- Winds will be at their strongest through tonight, with 30 – 40 mph gusts inland, and 50 – 70 mph gusts along the coast. Gusts on Cape Ann, Cape Cod and the Island could reach 80 – 90 during peak times. Winds will taper off after tonight but remain strong through the weekend, still gusting up to 40 mph in Boston and 50 mph on Nantucket.
- Heavy rain may cause street flooding in urban and poor-drainage areas and significant rises in rivers and streams.
- The Taunton River in Bridgewater is expected to reach minor flood state overnight tonight, and will remain in minor flood stage into Monday. At this flood stage, minor lowland and backyard flooding is likely along reaches of the river along Bridgewater and Middleboro. Backwater flooding from the Taunton River will cause prolonged flooding of lower Purchade Brook in Middleboro. This will cause Woloski Park to become impassable by vehicles.The Assabet River in Maynard is expected to reach minor flood stage early Sunday morning and will remain in minor flood stage through early Monday. At this flood stage, minor lowland and backyard flooding is likely along reaches of the river in Maynard, Concord, and Hudson. Several river roads may also become covered in water.
Power outages continue to climb across the Commonwealth. Areas experiencing strong winds and/or heavy wet snow may experience additional power outages as the storm continues. The bulk of outages are due to damage at the distribution level caused by downed trees, power lines, and the like. Due to high winds, primarily in coastal/open areas, utilities report that their crews are having difficulty getting up in bucket trucks which is hindering restoration efforts. Damage assessment continues and crews are able to perform ground work where appropriate (clear wires, make safe, etc.), but the winds that are expected to continue throughout the weekend will impact power restoration.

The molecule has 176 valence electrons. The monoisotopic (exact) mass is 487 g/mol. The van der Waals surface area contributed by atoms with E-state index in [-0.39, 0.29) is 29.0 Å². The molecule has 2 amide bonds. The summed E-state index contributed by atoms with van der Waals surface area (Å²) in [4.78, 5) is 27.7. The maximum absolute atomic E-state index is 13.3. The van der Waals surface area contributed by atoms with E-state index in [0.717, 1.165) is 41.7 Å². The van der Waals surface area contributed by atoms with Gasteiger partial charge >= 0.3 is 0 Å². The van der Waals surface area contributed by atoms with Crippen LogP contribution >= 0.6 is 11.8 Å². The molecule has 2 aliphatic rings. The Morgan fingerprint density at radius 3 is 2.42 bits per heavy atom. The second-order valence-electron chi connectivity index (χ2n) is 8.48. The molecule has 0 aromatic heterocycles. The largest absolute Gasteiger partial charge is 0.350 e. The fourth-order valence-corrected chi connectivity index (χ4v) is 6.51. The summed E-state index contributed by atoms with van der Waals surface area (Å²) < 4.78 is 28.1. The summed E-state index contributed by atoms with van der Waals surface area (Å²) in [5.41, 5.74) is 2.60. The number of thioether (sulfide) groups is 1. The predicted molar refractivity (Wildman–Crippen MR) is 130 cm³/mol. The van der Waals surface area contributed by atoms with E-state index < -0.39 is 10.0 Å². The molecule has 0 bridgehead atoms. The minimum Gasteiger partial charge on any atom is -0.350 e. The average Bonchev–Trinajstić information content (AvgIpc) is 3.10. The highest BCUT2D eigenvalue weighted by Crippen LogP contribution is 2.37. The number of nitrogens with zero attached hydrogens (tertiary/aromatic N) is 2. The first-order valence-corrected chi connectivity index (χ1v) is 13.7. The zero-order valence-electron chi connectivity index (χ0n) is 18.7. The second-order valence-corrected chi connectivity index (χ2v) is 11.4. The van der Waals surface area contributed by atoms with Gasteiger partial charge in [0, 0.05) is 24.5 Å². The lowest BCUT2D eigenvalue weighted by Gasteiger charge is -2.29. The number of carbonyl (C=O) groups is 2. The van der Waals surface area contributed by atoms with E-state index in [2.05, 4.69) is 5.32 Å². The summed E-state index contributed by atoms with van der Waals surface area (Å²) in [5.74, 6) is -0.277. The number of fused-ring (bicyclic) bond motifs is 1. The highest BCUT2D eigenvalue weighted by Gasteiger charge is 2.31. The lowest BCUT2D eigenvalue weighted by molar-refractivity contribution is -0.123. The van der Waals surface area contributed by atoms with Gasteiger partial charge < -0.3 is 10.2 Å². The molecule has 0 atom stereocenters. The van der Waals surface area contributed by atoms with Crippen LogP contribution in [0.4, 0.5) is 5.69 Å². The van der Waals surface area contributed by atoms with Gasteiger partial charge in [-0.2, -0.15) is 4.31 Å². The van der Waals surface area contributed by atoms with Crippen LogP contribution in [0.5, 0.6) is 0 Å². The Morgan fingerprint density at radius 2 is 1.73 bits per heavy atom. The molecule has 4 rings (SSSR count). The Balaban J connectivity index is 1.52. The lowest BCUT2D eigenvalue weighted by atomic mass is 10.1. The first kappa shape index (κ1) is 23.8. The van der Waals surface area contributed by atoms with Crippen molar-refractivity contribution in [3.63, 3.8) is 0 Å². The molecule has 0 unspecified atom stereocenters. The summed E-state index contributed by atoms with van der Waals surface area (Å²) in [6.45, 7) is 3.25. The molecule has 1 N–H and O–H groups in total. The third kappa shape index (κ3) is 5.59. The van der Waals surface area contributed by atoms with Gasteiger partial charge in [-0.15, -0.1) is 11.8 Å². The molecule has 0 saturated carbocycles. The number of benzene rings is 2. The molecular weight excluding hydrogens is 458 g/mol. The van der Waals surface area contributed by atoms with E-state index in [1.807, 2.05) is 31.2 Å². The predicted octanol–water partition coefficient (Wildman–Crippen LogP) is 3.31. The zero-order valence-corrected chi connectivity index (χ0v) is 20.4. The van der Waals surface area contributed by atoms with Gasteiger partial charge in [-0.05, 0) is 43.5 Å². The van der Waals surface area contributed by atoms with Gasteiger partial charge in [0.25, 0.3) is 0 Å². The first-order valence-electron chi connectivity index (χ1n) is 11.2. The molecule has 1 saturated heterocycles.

As of 5 pm, there are a total of 160,485 customer outages statewide.
- National Grid: 120,584
- Eversource: 39,893
- Unitil: 8
Flooding Reports from Friday Morning High Tide Cycle
The following communities reported significant flooding during the Friday morning high tide cycle:
- Oak Bluffs
As of 4:45 PM, CZM has received over 170 storm damage reports in 30 coastal communities from 40 storm team members. There was widespread flooding of roads, buildings, parking areas and parks, damage to buildings reported in Rockport, Marblehead, Scituate and Sandwich, and widespread damage to beach access structures. Storm Team members have not been able to do assessments of seawalls and many neighborhoods due to high water.
MassDOT reports the following:
- The speed limit on the Mass Pike has been reduced to 40 MPH between the New York border and Blandford.
- Amtrak service between Boston and New York has been suspended due to downed trees.
- The Steamship Authority has cancelled all remaining departures for the day. The Steamship Authority has also suspended ferry service on Saturday until 12:00 PM for Martha’s Vineyard and until 2:45 PM for Nantucket due to high winds and rough seas. All other trips on Saturday will operate on a trip by trip basis and service will resume as soon as wind and sea conditions improve.
- Many flights have been delayed or cancelled; travelers should check with their airlines prior to leaving for the airport.
DCR reports the following:
- Barriers on Quincy Shore Drive were lost during the last high tide; DCR is working to replace them.
- Morrissey Blvd is open from JFK/UMass to Freeport Street.
Health and Medical Impacts: